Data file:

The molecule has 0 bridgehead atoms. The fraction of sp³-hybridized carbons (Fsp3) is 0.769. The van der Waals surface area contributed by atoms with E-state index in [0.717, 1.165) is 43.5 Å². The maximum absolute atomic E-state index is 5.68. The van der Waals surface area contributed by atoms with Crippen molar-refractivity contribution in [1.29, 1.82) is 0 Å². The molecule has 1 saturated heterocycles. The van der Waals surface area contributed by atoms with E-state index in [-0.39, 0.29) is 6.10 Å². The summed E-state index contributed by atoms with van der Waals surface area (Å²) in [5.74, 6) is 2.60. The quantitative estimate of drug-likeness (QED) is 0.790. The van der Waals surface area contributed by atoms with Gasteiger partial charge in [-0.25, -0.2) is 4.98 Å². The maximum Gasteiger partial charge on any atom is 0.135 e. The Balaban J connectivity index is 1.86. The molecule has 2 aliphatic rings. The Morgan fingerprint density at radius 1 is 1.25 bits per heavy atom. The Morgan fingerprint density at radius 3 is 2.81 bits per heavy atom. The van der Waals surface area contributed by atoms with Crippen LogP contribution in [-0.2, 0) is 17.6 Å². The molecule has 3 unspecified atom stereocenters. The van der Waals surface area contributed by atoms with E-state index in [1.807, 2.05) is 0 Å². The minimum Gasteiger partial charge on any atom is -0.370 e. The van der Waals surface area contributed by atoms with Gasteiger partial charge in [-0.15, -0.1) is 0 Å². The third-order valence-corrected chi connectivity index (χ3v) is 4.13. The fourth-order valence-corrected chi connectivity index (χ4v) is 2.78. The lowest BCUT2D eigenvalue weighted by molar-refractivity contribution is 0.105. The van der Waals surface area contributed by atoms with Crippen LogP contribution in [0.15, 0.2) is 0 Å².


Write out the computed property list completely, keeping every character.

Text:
The molecule has 0 bridgehead atoms. The fraction of sp³-hybridized carbons (Fsp3) is 0.769. The van der Waals surface area contributed by atoms with E-state index in [0.717, 1.165) is 43.5 Å². The maximum absolute atomic E-state index is 5.68. The van der Waals surface area contributed by atoms with Crippen molar-refractivity contribution in [1.29, 1.82) is 0 Å². The molecule has 1 saturated heterocycles. The van der Waals surface area contributed by atoms with E-state index in [-0.39, 0.29) is 6.10 Å². The summed E-state index contributed by atoms with van der Waals surface area (Å²) in [5.74, 6) is 2.60. The quantitative estimate of drug-likeness (QED) is 0.790. The van der Waals surface area contributed by atoms with Gasteiger partial charge in [-0.25, -0.2) is 4.98 Å². The maximum Gasteiger partial charge on any atom is 0.135 e. The Balaban J connectivity index is 1.86. The molecule has 2 aliphatic rings. The Morgan fingerprint density at radius 1 is 1.25 bits per heavy atom. The Morgan fingerprint density at radius 3 is 2.81 bits per heavy atom. The van der Waals surface area contributed by atoms with Crippen LogP contribution in [-0.2, 0) is 17.6 Å². The molecule has 3 unspecified atom stereocenters. The van der Waals surface area contributed by atoms with E-state index in [1.807, 2.05) is 0 Å². The minimum Gasteiger partial charge on any atom is -0.370 e. The van der Waals surface area contributed by atoms with Gasteiger partial charge in [-0.15, -0.1) is 0 Å². The third-order valence-corrected chi connectivity index (χ3v) is 4.13. The fourth-order valence-corrected chi connectivity index (χ4v) is 2.78. The lowest BCUT2D eigenvalue weighted by molar-refractivity contribution is 0.105. The van der Waals surface area contributed by atoms with Crippen LogP contribution in [0.15, 0.2) is 0 Å².